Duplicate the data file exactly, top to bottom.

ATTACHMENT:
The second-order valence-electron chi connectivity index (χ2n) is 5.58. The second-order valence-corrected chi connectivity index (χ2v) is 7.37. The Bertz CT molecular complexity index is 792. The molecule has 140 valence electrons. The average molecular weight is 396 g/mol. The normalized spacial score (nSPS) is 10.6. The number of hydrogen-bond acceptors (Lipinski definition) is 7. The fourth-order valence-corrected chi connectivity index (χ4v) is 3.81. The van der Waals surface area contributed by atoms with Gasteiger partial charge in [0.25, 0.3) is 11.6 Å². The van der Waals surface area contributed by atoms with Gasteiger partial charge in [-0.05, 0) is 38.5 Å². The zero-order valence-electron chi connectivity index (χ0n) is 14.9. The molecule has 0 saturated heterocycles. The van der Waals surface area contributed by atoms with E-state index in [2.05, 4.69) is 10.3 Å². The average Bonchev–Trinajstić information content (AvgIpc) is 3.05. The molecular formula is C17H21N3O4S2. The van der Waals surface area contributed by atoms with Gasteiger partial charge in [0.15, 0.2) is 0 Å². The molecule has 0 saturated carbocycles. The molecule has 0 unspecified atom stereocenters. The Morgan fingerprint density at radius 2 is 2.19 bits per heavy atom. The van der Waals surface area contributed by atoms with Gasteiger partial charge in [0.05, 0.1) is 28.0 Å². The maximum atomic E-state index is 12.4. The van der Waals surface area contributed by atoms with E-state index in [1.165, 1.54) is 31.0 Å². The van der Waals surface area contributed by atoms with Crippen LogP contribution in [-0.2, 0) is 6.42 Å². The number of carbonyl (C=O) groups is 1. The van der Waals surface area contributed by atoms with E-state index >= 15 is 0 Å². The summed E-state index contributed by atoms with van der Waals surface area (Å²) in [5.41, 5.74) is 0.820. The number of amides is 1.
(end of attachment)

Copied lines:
The second-order valence-electron chi connectivity index (χ2n) is 5.58. The second-order valence-corrected chi connectivity index (χ2v) is 7.37. The Bertz CT molecular complexity index is 792. The molecule has 140 valence electrons. The average molecular weight is 396 g/mol. The normalized spacial score (nSPS) is 10.6. The number of hydrogen-bond acceptors (Lipinski definition) is 7. The fourth-order valence-corrected chi connectivity index (χ4v) is 3.81. The van der Waals surface area contributed by atoms with Gasteiger partial charge in [0.25, 0.3) is 11.6 Å². The van der Waals surface area contributed by atoms with Gasteiger partial charge in [-0.05, 0) is 38.5 Å². The zero-order valence-electron chi connectivity index (χ0n) is 14.9. The molecule has 0 saturated heterocycles. The van der Waals surface area contributed by atoms with E-state index in [2.05, 4.69) is 10.3 Å². The average Bonchev–Trinajstić information content (AvgIpc) is 3.05. The molecular formula is C17H21N3O4S2. The van der Waals surface area contributed by atoms with Gasteiger partial charge in [0.15, 0.2) is 0 Å². The molecule has 0 saturated carbocycles. The molecule has 0 unspecified atom stereocenters. The Morgan fingerprint density at radius 2 is 2.19 bits per heavy atom. The van der Waals surface area contributed by atoms with Gasteiger partial charge in [0.05, 0.1) is 28.0 Å². The maximum atomic E-state index is 12.4. The van der Waals surface area contributed by atoms with E-state index in [1.165, 1.54) is 31.0 Å². The van der Waals surface area contributed by atoms with Crippen LogP contribution in [-0.2, 0) is 6.42 Å². The number of carbonyl (C=O) groups is 1. The van der Waals surface area contributed by atoms with E-state index >= 15 is 0 Å². The summed E-state index contributed by atoms with van der Waals surface area (Å²) in [5.41, 5.74) is 0.820. The number of amides is 1.